One of the fun things about working at Google is that you get to work with smart and creative people. The photo below was created with Cloud Spin, a demo project that shows how to use Google Cloud Platform to build services for mobile apps.
The folks running the demo at the GDG conference were bemused when I showed up with my sock and a ball of yarn.
This is my representation of juggling a craft-filled life.
It would have been even more fun if I’d had several unfinished projects to juggle, but I had to work with what I had on hand.
The way the technology works is that you have a set of mobile phones arranged in a half-circle. You jump, and each phone takes a wee bit of video. The app controlling the phones inserts an audio “beep” as a marker when you jump. Then the phones upload the videos to code running in the cloud, which extracts the frame corresponding to the audio marker from each video and compiles it into a single animated GIF.
The team that created this demo did it on a nearly nonexistent budget, in three weeks. I edited the blog posts they wrote about the project. If you’re interested in the technical details and/or building your own version check them out:
And yes, seeing this photo does make me want to eat better and get more serious about exercising regularly. But you know what, if I wait until I’m thin to do fun things, that might be a long time… and I’d miss out on adventures in the meantime.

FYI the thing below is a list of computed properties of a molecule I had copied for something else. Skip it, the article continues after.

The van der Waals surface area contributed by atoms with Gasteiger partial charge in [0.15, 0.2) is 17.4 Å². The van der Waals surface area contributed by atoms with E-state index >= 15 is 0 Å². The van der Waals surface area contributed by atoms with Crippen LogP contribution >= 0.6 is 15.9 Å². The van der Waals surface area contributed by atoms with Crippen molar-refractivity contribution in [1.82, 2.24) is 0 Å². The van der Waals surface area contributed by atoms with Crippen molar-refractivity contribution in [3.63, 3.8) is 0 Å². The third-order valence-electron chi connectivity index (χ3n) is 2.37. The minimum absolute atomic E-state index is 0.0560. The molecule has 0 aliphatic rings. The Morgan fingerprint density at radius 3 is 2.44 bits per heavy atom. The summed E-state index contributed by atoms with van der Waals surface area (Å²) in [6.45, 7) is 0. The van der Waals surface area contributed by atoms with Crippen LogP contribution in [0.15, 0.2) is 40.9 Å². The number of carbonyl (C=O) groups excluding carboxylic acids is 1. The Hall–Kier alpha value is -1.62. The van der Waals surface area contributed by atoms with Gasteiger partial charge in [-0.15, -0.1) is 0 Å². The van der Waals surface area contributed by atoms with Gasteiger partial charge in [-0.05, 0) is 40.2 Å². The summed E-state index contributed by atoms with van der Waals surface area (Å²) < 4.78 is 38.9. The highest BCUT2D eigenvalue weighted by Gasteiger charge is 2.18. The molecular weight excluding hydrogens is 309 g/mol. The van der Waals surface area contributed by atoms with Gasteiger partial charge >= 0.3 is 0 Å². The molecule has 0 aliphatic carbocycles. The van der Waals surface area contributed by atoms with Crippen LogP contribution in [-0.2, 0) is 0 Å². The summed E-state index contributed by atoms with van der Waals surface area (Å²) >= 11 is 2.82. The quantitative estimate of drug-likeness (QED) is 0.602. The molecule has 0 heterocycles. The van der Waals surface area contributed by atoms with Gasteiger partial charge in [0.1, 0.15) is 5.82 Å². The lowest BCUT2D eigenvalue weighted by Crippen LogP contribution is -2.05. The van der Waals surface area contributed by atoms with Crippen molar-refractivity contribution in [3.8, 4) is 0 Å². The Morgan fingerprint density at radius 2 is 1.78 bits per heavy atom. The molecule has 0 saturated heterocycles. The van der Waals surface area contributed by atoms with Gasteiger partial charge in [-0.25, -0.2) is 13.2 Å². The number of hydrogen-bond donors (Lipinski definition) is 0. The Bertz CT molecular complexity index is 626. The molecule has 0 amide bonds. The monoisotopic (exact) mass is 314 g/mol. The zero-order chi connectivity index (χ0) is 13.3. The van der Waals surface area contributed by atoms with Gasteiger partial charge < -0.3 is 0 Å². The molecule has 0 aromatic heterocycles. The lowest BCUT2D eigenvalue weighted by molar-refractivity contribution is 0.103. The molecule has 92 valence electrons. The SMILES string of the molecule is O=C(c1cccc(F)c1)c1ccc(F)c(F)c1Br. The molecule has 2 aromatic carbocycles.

P.S. I have totally fallen down on my NaWriDaMo pledge. Epic fail. I blame the wool fumes at the Columbia Gorge Fiber Festival.
For previous book releases, I’ve made a pilgrimage to the local bookseller to take a celebratory picture standing next to the book on the shelves.
With my time almost completely taken up with working at Google and spending time with my family, I’m not sure when I’ll have time to get to a local yarn or book store. So if you see a copy out in the wild, give it a pat for me, will you?
This book is the culmination of four years of work, research, weaving that went well, weaving that didn’t, fear, day jobs, procrastination, more work, and heroic efforts on the part of my editor.
I hope you like it.
P.S. Got my 30 minutes of novel writing in yesterday and today. By the skin of my teeth today, but done!
My new book, Inventive Weaving, is scheduled to be published tomorrow, though I know that some folks who attended Rhinebeck or pre-ordered the book on Amazon have already gotten their hands on copies.
This upcoming weekend I’ll be promoting the book at the Columbia Gorge Fiber Festival, in The Dalles, Oregon. It’s one I’ve never been to and I’m interested to explore it. There are some great teachers there. Friday afternoon, I’m taking the Knit Smart class taught by Stephanie Pearl-McPhee
Friday, from 4pm-7pm, I’ll be participating in a book signing with all the luminaries teaching at the festival.
Saturday, I’ll demo weaving overshot on a rigid heddle loom from 11:00-11:45, near the registration desk.
Linda Gettman, one of my former students, is teaching rigid-heddle classes at the festival . I’m so proud of her! If I teach someone to weave, and they go on to teach others, does that make me a weaving grandma?
And yes, today’s 30 minutes of novel writing are done!
November is National Novel Writing Month. It’s an annual event where writers pledge to write a novel (40K or more words) in a month. There are websites where you can register and find other enthusiasts, and cheer each other on.